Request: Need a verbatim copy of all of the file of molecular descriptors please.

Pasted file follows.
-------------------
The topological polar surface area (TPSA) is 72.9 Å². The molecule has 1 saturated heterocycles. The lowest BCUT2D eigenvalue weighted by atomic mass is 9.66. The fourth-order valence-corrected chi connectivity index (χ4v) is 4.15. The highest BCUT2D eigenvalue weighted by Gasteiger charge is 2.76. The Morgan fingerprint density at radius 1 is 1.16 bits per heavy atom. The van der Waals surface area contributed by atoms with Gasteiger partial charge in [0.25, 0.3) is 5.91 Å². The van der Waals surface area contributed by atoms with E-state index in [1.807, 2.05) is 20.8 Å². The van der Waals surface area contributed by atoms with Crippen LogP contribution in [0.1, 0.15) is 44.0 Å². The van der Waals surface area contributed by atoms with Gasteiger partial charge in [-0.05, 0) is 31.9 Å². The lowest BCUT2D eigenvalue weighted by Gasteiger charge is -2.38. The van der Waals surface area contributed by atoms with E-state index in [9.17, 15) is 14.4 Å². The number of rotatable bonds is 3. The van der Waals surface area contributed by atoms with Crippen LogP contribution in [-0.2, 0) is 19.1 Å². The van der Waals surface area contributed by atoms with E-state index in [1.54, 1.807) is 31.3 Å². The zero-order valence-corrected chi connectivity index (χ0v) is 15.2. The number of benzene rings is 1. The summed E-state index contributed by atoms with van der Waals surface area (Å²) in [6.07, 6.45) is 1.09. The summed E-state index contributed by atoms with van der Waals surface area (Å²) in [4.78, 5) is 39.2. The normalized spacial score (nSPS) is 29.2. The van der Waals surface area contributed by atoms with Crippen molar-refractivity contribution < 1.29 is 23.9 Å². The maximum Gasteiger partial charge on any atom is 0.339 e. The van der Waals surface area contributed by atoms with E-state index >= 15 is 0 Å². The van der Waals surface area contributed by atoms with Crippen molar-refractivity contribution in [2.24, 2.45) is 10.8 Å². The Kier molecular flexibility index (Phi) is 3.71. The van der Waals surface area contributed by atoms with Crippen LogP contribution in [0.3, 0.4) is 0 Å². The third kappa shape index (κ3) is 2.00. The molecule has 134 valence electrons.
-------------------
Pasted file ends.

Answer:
The topological polar surface area (TPSA) is 72.9 Å². The molecule has 1 saturated heterocycles. The lowest BCUT2D eigenvalue weighted by atomic mass is 9.66. The fourth-order valence-corrected chi connectivity index (χ4v) is 4.15. The highest BCUT2D eigenvalue weighted by Gasteiger charge is 2.76. The Morgan fingerprint density at radius 1 is 1.16 bits per heavy atom. The van der Waals surface area contributed by atoms with Gasteiger partial charge in [0.25, 0.3) is 5.91 Å². The van der Waals surface area contributed by atoms with E-state index in [1.807, 2.05) is 20.8 Å². The van der Waals surface area contributed by atoms with Crippen LogP contribution in [0.1, 0.15) is 44.0 Å². The van der Waals surface area contributed by atoms with Gasteiger partial charge in [-0.05, 0) is 31.9 Å². The lowest BCUT2D eigenvalue weighted by Gasteiger charge is -2.38. The van der Waals surface area contributed by atoms with E-state index in [9.17, 15) is 14.4 Å². The number of rotatable bonds is 3. The van der Waals surface area contributed by atoms with Crippen LogP contribution in [-0.2, 0) is 19.1 Å². The van der Waals surface area contributed by atoms with E-state index in [1.54, 1.807) is 31.3 Å². The zero-order valence-corrected chi connectivity index (χ0v) is 15.2. The number of benzene rings is 1. The summed E-state index contributed by atoms with van der Waals surface area (Å²) in [6.07, 6.45) is 1.09. The summed E-state index contributed by atoms with van der Waals surface area (Å²) in [4.78, 5) is 39.2. The normalized spacial score (nSPS) is 29.2. The van der Waals surface area contributed by atoms with Crippen molar-refractivity contribution < 1.29 is 23.9 Å². The maximum Gasteiger partial charge on any atom is 0.339 e. The van der Waals surface area contributed by atoms with E-state index >= 15 is 0 Å². The van der Waals surface area contributed by atoms with Crippen molar-refractivity contribution in [2.24, 2.45) is 10.8 Å². The Kier molecular flexibility index (Phi) is 3.71. The van der Waals surface area contributed by atoms with Crippen LogP contribution in [0.3, 0.4) is 0 Å². The third kappa shape index (κ3) is 2.00. The molecule has 134 valence electrons.